Yesterday the Appellate Division, in Cuentas v. Sephora USA, affirmed a lower court ruling granting summary judgment to a construction worker plaintiff on his Labor Law § 240(1) claim. While working on a 6-foot tall, A-frame ladder (example pictured), plaintiff lost his balance and fell, sustaining injuries.
The standards for evaluating a Labor Law § 240(1) claim are well-settled:
The single decisive question is whether plaintiff’s injuries were the direct consequence of a failure to provide adequate protection against a risk arising from a physically significant elevation differential. … [F]ailure to properly secure a ladder to insure that it remains steady and erect while being used constitutes a violation of Labor Law § 240(1).
Here, “Plaintiff’s testimony that the ladder he was using was both unsteady as he was ascending it and too short to enable him to reach the window he was cleaning establishes prima facie that defendants failed to provide him with an adequate safety device under Labor Law § 240(1) and that their failure proximately caused his injuries.”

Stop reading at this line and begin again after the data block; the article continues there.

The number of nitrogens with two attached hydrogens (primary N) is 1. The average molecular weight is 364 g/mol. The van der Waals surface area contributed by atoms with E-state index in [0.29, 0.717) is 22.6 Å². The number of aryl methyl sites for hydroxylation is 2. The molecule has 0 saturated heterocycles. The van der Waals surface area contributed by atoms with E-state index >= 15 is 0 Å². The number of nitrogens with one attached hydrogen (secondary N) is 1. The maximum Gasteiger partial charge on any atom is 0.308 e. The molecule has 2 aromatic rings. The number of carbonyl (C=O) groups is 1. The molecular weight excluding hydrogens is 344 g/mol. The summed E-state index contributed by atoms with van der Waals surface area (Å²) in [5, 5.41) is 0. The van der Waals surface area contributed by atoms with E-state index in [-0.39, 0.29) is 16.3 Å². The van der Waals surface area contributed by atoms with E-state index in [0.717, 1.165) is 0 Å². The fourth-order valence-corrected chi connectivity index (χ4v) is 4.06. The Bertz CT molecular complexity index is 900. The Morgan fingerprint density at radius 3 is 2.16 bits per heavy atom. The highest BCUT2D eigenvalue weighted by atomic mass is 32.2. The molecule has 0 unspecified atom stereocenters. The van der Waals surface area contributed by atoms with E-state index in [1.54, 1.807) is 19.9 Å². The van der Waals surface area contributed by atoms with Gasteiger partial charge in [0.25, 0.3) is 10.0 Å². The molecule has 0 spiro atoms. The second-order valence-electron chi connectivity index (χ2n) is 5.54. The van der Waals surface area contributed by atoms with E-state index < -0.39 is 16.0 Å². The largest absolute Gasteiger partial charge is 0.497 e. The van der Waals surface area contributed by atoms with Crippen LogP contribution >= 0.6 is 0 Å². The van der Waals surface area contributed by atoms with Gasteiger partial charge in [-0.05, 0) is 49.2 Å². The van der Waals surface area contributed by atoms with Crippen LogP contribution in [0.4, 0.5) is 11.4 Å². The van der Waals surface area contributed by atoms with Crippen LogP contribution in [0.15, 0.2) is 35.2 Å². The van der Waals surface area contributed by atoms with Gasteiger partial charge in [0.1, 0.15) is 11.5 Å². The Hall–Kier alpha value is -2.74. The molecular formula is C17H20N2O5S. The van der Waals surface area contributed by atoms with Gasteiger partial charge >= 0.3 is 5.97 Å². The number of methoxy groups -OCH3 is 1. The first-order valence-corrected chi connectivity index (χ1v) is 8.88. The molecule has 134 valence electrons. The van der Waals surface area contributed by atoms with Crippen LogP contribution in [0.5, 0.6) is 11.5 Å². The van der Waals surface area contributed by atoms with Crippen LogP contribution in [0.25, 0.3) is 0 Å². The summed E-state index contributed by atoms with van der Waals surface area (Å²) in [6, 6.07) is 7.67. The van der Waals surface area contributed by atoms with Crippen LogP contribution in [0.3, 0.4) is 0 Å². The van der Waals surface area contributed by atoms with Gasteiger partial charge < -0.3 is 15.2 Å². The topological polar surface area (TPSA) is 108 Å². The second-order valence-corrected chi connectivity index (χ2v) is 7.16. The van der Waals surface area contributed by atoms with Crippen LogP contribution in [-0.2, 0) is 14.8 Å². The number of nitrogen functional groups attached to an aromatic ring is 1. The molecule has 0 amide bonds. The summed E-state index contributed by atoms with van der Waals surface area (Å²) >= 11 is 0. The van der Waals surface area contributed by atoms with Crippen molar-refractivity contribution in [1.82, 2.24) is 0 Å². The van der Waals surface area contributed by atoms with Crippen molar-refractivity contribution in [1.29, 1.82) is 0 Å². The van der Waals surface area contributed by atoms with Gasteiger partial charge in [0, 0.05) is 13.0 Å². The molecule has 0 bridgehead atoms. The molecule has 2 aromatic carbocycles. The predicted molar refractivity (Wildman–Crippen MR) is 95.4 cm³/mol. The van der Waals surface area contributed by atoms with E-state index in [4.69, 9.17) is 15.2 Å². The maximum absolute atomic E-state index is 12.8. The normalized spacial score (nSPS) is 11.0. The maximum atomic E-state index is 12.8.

The court rejected defendants’ argument that plaintiff’s alleged negligence (for standing on top of the ladder) relieved them of liability: “[B]ecause plaintiff has established that no adequate safety device was provided, his own [n]egligence, if any … is of no consequence”. This distinguishes this case from those in which “an adequate ladder was provided and there are issues of fact as to whether the accident occurred solely because of the plaintiff’s loss of balance while using the ladder”.
Finally, “since plaintiff’s use of the ladder was consistent with his employer’s instructions, any negligence on his part cannot be deemed to be the sole proximate cause” of his injuries.